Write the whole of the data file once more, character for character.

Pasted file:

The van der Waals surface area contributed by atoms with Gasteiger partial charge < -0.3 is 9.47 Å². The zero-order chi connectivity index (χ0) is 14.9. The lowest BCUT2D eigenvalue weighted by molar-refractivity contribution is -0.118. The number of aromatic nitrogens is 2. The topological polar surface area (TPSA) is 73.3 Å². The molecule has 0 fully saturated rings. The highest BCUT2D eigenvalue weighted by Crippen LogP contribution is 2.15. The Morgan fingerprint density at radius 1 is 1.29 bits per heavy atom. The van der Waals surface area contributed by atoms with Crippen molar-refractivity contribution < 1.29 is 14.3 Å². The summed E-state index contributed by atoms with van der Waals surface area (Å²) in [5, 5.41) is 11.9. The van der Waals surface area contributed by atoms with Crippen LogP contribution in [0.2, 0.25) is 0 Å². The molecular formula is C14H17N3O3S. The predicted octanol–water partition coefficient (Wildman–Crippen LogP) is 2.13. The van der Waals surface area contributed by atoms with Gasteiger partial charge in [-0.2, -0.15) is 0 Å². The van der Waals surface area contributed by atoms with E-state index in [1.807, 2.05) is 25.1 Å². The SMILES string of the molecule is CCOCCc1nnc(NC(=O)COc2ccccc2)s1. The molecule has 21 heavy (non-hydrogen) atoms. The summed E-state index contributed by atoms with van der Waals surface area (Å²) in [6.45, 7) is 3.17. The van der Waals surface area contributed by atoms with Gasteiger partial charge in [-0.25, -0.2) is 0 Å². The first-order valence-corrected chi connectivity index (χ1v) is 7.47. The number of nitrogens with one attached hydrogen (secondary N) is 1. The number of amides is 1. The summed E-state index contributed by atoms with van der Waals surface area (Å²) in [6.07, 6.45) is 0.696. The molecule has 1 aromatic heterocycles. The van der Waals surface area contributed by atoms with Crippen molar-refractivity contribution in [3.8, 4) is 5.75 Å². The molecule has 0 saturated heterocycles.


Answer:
The van der Waals surface area contributed by atoms with Gasteiger partial charge < -0.3 is 9.47 Å². The zero-order chi connectivity index (χ0) is 14.9. The lowest BCUT2D eigenvalue weighted by molar-refractivity contribution is -0.118. The number of aromatic nitrogens is 2. The topological polar surface area (TPSA) is 73.3 Å². The molecule has 0 fully saturated rings. The highest BCUT2D eigenvalue weighted by Crippen LogP contribution is 2.15. The Morgan fingerprint density at radius 1 is 1.29 bits per heavy atom. The van der Waals surface area contributed by atoms with Crippen molar-refractivity contribution < 1.29 is 14.3 Å². The summed E-state index contributed by atoms with van der Waals surface area (Å²) in [5, 5.41) is 11.9. The van der Waals surface area contributed by atoms with Crippen LogP contribution in [0.2, 0.25) is 0 Å². The molecular formula is C14H17N3O3S. The predicted octanol–water partition coefficient (Wildman–Crippen LogP) is 2.13. The van der Waals surface area contributed by atoms with Gasteiger partial charge in [-0.2, -0.15) is 0 Å². The van der Waals surface area contributed by atoms with E-state index in [1.807, 2.05) is 25.1 Å². The SMILES string of the molecule is CCOCCc1nnc(NC(=O)COc2ccccc2)s1. The molecule has 21 heavy (non-hydrogen) atoms. The summed E-state index contributed by atoms with van der Waals surface area (Å²) in [6.45, 7) is 3.17. The van der Waals surface area contributed by atoms with Gasteiger partial charge in [-0.25, -0.2) is 0 Å². The first-order valence-corrected chi connectivity index (χ1v) is 7.47. The number of nitrogens with one attached hydrogen (secondary N) is 1. The number of amides is 1. The summed E-state index contributed by atoms with van der Waals surface area (Å²) in [6.07, 6.45) is 0.696. The molecule has 1 aromatic heterocycles. The van der Waals surface area contributed by atoms with Crippen molar-refractivity contribution in [3.8, 4) is 5.75 Å². The molecule has 0 saturated heterocycles.